Power of A: Chasing a Breakthrough
The American Society for Hematology’s multipronged initiative aims to curb sickle cell disease worldwide.
Sickle cell disease is a genetic blood disorder that’s globally pervasive—an estimated 100 million people worldwide carry the trait for it. Yet it has been historically under-addressed by the medical community. In 2015, the American Society for Hematology began taking steps to change that.
“It’s a devastating disease, it’s a cruel disease,” says ASH Deputy Executive Director Matthew Gertzog, CAE. “But there are extraordinary opportunities for new treatments and therapies. It’s one of these areas where we’re on the cusp of extraordinary breakthroughs that impact what has been an underrepresented and marginalized population.” A 2016 ASH report notes that the disease is most prevalent in malaria-endemic regions of the world, primarily Africa, the Middle East, and South Asia.
To begin making headway, in 2015 ASH launched its Sickle Cell Disease Initiative, which received a Summit Award in ASAE’s 2019 Power of A Awards competition. The effort includes data collection, research, protocols for newborn screening, advocacy, clinical trials, and more.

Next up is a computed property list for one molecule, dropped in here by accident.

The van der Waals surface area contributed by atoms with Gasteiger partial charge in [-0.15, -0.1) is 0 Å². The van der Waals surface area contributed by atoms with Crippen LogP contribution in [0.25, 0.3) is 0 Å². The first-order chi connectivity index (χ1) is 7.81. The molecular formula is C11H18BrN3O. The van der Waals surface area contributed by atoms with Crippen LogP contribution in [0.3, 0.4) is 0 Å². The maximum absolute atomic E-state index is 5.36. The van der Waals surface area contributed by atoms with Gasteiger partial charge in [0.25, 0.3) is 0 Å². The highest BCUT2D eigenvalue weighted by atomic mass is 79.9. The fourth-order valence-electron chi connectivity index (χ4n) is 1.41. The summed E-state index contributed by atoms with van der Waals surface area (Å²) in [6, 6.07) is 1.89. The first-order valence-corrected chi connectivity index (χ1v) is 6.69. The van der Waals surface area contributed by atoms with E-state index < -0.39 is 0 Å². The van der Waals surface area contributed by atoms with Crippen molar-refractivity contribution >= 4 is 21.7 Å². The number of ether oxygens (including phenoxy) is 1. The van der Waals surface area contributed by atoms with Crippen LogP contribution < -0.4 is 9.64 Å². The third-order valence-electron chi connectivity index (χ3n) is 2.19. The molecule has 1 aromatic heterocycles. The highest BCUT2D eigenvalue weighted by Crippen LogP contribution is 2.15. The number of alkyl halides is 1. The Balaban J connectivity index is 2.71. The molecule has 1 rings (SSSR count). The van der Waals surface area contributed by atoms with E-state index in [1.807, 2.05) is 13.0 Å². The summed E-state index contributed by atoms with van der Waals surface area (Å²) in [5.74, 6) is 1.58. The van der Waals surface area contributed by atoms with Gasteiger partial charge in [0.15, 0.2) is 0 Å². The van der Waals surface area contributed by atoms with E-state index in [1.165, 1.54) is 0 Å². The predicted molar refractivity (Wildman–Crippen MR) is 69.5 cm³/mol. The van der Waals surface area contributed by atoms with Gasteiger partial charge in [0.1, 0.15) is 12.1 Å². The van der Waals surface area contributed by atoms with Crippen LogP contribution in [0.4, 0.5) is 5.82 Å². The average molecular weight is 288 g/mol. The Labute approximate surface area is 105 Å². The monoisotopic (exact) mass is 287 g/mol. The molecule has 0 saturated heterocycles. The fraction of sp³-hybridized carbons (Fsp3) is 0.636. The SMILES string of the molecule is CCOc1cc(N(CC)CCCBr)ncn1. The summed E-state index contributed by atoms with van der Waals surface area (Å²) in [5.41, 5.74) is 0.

To ensure ASH could manage all of those moving parts, it started small, focusing first on work within the United States. In 2016, it launched the Sickle Cell Disease Coalition, which now includes more than 85 stakeholder groups, to work on awareness and advocacy. That effort has produced a few successes, most notably the passage of a bill in Congress in 2018 authorizing the creation of a grant program in the Centers for Disease Control and Prevention focused on sickle cell disease research.
From there, ASH began working with the research community, launching a collaborative in 2018 to broker partnerships, identify priorities, and centralize data. “The research collaborative is probably one of the most impactful efforts we’ve made in the years that I’ve been with ASH,” Gertzog says. “It has the promise to introduce new therapies and potentially new cures.”
Until the cure arrives, ASH has been using the initiative to address access-to-care issues, first in the United States and more recently in sub-Saharan Africa, where the disease is more prevalent. ASH is in the process of launching a consortium focused on newborn screening in Africa that will meet there annually to discuss challenges and create partnerships.
“We have a [screening] protocol in the United States, and what we’re trying to do is find countries in Africa that have the resources and desire to get the appropriate protocol into their healthcare systems,” Gertzog says. “The key to long-term success for the program is the establishment of connections and resources. Ultimately, the goal is sustainability.”
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